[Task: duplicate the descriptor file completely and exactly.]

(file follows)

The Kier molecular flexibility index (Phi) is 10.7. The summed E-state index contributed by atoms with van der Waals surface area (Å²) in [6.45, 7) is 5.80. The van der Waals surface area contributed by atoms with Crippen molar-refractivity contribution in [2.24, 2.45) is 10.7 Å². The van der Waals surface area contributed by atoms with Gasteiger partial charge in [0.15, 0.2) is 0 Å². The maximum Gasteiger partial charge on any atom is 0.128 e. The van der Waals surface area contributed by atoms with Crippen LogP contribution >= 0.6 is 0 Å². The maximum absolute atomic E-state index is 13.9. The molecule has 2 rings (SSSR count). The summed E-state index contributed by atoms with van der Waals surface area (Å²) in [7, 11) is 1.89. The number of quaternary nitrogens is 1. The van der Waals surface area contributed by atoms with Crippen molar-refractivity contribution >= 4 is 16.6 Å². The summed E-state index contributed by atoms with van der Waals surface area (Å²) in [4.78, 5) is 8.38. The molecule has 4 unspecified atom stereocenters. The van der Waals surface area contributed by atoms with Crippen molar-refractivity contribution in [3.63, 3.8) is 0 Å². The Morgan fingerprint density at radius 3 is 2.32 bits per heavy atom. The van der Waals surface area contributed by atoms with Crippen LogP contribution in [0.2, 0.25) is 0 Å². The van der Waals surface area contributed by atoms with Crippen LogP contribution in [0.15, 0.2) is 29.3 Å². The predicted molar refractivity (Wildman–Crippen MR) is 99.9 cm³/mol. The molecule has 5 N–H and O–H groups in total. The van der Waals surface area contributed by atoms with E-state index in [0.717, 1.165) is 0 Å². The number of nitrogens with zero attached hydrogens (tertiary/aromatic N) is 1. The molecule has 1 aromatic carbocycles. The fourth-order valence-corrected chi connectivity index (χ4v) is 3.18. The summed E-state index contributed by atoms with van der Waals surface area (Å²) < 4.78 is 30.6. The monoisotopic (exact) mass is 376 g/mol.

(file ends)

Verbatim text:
The Kier molecular flexibility index (Phi) is 10.7. The summed E-state index contributed by atoms with van der Waals surface area (Å²) in [6.45, 7) is 5.80. The van der Waals surface area contributed by atoms with Crippen molar-refractivity contribution in [2.24, 2.45) is 10.7 Å². The van der Waals surface area contributed by atoms with Gasteiger partial charge in [0.15, 0.2) is 0 Å². The maximum Gasteiger partial charge on any atom is 0.128 e. The van der Waals surface area contributed by atoms with Crippen LogP contribution >= 0.6 is 0 Å². The maximum absolute atomic E-state index is 13.9. The molecule has 2 rings (SSSR count). The summed E-state index contributed by atoms with van der Waals surface area (Å²) in [7, 11) is 1.89. The number of quaternary nitrogens is 1. The van der Waals surface area contributed by atoms with Crippen molar-refractivity contribution >= 4 is 16.6 Å². The summed E-state index contributed by atoms with van der Waals surface area (Å²) in [4.78, 5) is 8.38. The molecule has 4 unspecified atom stereocenters. The van der Waals surface area contributed by atoms with Crippen molar-refractivity contribution in [3.63, 3.8) is 0 Å². The Morgan fingerprint density at radius 3 is 2.32 bits per heavy atom. The van der Waals surface area contributed by atoms with Crippen LogP contribution in [0.2, 0.25) is 0 Å². The van der Waals surface area contributed by atoms with Crippen LogP contribution in [0.15, 0.2) is 29.3 Å². The predicted molar refractivity (Wildman–Crippen MR) is 99.9 cm³/mol. The molecule has 5 N–H and O–H groups in total. The van der Waals surface area contributed by atoms with E-state index in [0.717, 1.165) is 0 Å². The number of nitrogens with zero attached hydrogens (tertiary/aromatic N) is 1. The molecule has 1 aromatic carbocycles. The fourth-order valence-corrected chi connectivity index (χ4v) is 3.18. The summed E-state index contributed by atoms with van der Waals surface area (Å²) < 4.78 is 30.6. The monoisotopic (exact) mass is 376 g/mol.